It all started with a cigar
However, the foundations of the project go back to February of this year with a chronicle about the Caguas cigar craftsman, José Gabriel Cruz Ayala, which Pedro Zorrilla, chief executive officer of GFR Media, editorially encouraged.
The owner of “La Hoja del Chan” told the newspaper his battle to expand the cigar brand beyond its town in the central east of the island.
The story that began as an exhibition of the skills of Cruz Ayala and his wife, Liz Janice López, in the artisanal tobacco industry ended up becoming a tool of economic empowerment for the family to the point that they began to sell their product at the Luis International Airport. Muñoz Marín, in Carolina.
“Without planning, you come across people that you can help in many ways. This is how I met the couple who created the La Hoja de Chan cigar brand, some young people with all the desire to make the best possible product and serve their customers, but with the need to have access to the Government, banks and systems of promotion and publicity. Through the publication of a report, the New Day and First Hour gave this family a boost and it is there that our interest as the main media of the country was born, to reaffirm our commitment to Puerto Rican entrepreneurs, both in the Island as in the diaspora ”, explained Zorrilla about the impact of the newspaper article.
The project manager also highlighted the importance of “We are Puerto Rico” as tool to expand coverage on local issues that impact these island towns.
“For more than 50 years, GFR Media brands have been intertwined with our communities.s. We have lived the news alongside the people. The stories embodied in our brands are a reflection of what this beautiful island is. With Somos Puerto Rico, we are reaffirming the intention of maintaining this closeness to local issues that impact our peoples, ”stated the executive.
“We are Puerto Rico fills us with enthusiasm because it is an opportunity to highlight the determination and potential of the Island and its people even in the midst of the great challenges we are facing as a country. We encourage you to connect to access this valuable content and to submit your suggestions for locally recognized stories and characters, places we must visit and situations that need to be addressed, ”he continued.
“We are Orlando” is in the crosshairs
In that sense, López anticipated the possibility of expanding the project to cover stories in key areas of the Puerto Rican diaspora such as Orlando, Florida, a city that many classify as the 79th town of Puerto Rico.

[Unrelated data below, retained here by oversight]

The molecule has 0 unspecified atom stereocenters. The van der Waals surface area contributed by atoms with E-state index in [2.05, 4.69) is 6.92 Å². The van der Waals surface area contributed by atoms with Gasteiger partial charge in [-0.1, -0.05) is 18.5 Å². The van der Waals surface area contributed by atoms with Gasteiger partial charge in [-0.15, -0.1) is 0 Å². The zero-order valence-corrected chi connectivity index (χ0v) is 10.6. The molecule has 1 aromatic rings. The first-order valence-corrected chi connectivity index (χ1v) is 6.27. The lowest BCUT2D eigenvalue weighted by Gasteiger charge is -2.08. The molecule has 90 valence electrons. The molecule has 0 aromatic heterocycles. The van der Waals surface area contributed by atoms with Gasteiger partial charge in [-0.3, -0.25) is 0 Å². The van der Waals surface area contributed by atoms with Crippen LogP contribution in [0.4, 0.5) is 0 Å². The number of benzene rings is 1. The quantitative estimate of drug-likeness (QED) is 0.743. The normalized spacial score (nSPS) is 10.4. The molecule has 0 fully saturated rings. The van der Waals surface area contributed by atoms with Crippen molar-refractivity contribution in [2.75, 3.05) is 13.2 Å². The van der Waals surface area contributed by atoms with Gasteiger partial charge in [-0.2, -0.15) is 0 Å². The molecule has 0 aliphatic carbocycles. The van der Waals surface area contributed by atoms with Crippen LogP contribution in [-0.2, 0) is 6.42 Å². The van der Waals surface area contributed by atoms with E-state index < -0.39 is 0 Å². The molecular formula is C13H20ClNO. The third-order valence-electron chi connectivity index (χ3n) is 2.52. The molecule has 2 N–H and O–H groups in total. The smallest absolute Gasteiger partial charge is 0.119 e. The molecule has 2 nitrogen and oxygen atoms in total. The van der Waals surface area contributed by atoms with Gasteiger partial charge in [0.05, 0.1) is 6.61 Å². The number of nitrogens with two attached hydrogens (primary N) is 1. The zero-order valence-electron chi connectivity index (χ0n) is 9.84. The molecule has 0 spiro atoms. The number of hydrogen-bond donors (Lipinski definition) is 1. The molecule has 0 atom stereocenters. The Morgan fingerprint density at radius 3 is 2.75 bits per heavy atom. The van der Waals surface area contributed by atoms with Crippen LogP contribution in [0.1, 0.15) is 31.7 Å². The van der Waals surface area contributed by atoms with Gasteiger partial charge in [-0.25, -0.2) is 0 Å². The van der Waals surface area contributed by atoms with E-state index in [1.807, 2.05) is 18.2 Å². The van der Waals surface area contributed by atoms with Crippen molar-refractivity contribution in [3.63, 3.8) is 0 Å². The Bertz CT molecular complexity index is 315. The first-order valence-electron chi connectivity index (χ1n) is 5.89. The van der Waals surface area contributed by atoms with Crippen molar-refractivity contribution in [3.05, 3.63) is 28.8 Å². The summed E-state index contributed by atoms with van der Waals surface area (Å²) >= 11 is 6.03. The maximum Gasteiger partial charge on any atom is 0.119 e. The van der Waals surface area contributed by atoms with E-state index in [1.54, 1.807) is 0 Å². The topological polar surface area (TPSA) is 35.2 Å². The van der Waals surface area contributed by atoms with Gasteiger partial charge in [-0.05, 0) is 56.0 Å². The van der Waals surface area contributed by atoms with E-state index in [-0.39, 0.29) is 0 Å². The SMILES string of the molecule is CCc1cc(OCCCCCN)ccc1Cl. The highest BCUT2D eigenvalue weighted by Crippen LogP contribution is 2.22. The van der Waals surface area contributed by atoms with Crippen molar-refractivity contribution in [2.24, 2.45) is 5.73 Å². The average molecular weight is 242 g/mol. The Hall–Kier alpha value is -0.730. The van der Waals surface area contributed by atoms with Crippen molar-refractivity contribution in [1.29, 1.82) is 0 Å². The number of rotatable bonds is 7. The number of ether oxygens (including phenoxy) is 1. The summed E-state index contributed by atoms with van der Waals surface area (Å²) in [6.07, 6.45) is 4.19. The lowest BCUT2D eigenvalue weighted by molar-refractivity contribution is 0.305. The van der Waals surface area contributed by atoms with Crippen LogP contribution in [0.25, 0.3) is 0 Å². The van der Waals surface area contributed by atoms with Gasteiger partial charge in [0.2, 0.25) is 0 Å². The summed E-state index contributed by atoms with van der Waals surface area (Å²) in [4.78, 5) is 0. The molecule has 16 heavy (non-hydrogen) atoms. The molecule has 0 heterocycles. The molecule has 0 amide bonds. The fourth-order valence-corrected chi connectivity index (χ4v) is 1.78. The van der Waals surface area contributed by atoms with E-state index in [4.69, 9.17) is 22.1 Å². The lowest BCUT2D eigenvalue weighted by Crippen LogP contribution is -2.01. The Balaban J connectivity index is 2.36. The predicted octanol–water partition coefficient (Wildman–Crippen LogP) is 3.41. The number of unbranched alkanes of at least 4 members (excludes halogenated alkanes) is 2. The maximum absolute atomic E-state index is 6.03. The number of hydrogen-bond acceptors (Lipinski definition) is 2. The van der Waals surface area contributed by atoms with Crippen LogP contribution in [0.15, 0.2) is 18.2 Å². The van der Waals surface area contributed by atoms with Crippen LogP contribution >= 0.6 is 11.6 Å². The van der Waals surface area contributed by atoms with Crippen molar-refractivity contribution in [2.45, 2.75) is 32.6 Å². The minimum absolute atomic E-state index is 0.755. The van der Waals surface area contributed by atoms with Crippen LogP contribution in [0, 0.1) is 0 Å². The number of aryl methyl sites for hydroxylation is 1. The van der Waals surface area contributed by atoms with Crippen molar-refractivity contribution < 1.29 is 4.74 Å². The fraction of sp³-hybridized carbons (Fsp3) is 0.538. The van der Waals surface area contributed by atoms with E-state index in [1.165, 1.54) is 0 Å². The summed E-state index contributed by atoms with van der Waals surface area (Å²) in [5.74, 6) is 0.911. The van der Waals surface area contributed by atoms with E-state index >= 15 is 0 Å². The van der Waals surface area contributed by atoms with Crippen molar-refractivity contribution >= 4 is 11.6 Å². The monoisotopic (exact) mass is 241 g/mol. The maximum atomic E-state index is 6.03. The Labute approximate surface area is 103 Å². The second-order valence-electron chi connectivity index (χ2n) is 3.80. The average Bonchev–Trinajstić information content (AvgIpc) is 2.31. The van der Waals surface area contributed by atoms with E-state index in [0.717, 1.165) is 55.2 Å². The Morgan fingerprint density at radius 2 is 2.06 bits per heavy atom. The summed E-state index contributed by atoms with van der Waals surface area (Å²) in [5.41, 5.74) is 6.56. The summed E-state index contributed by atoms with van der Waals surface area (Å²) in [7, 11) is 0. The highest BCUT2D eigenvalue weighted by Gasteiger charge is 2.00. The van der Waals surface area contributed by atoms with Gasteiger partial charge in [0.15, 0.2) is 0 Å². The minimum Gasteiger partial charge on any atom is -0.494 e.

“You know that we say that Orlando is the 79th town of Puerto Rico due to the number of Puerto Ricans, so we have even talked about the possibility of doing “We are Orlando”… it is something that we have been talking about that can happen. Somos is a word that encompasses the whole world, so wherever there is a Puerto Rican, we are. So our aspiration is that through our pages and social networks, where there is a Puerto Rican, that flame of pride of being Puerto Rican lights up, that we have not forgotten the people of their town, and that they also want to return and do tourism here ”, explained the deputy director of PH.
Soon, both in the printed version of Primera Hora and in that of El Nuevo Día, the stories of Naguabo, the third town to be reviewed, will be published. Similarly, readers will be able to browse the stories of that and other municipalities under the vertical “We are PR” at the top of the web pages of both newspapers.
Various multimedia elements complement the stories
As part of the coverage, the digital versions include multimedia material such as aerial images from drones, very much in keeping with the adventure tourism that has become popular in the country.
“Likewise, it happens to us with the inns, which is no longer the hotel. People are looking for experiences. For example, in Yauco, we did a story about a girl that the mother had some wagons on her little piece of land and she was not going to use them, and she transformed those wagons into an Airbnb that has been a success … “, said the interviewee.
“It is another type of tourism that many people are looking for, which is, as I said, an experience. From you to spend a quiet weekend, to reconnect with yourself, and that is the type of experience that we are also giving projection. They are people who are trying to move their business forward, but they may not have the budget to make a mega advertisement ”, he pointed out.